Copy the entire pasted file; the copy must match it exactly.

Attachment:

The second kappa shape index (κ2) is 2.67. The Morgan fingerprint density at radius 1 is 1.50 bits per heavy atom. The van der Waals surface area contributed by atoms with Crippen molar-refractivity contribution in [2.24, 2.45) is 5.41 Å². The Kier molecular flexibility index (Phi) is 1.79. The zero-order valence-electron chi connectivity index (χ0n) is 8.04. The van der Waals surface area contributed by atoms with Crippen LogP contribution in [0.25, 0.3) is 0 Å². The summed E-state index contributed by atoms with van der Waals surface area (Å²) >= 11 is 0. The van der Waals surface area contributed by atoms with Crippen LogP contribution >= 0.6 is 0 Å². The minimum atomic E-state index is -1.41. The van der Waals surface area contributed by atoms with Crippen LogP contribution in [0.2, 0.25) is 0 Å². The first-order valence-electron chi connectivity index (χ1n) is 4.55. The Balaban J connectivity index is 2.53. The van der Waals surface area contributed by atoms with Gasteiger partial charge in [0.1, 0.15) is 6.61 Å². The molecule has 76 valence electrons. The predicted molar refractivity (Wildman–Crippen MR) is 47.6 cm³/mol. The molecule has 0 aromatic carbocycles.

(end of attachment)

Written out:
The second kappa shape index (κ2) is 2.67. The Morgan fingerprint density at radius 1 is 1.50 bits per heavy atom. The van der Waals surface area contributed by atoms with Crippen molar-refractivity contribution in [2.24, 2.45) is 5.41 Å². The Kier molecular flexibility index (Phi) is 1.79. The zero-order valence-electron chi connectivity index (χ0n) is 8.04. The van der Waals surface area contributed by atoms with Crippen LogP contribution in [0.25, 0.3) is 0 Å². The summed E-state index contributed by atoms with van der Waals surface area (Å²) >= 11 is 0. The van der Waals surface area contributed by atoms with Crippen LogP contribution >= 0.6 is 0 Å². The minimum atomic E-state index is -1.41. The van der Waals surface area contributed by atoms with Crippen LogP contribution in [0.2, 0.25) is 0 Å². The first-order valence-electron chi connectivity index (χ1n) is 4.55. The Balaban J connectivity index is 2.53. The van der Waals surface area contributed by atoms with Gasteiger partial charge in [0.1, 0.15) is 6.61 Å². The molecule has 76 valence electrons. The predicted molar refractivity (Wildman–Crippen MR) is 47.6 cm³/mol. The molecule has 0 aromatic carbocycles.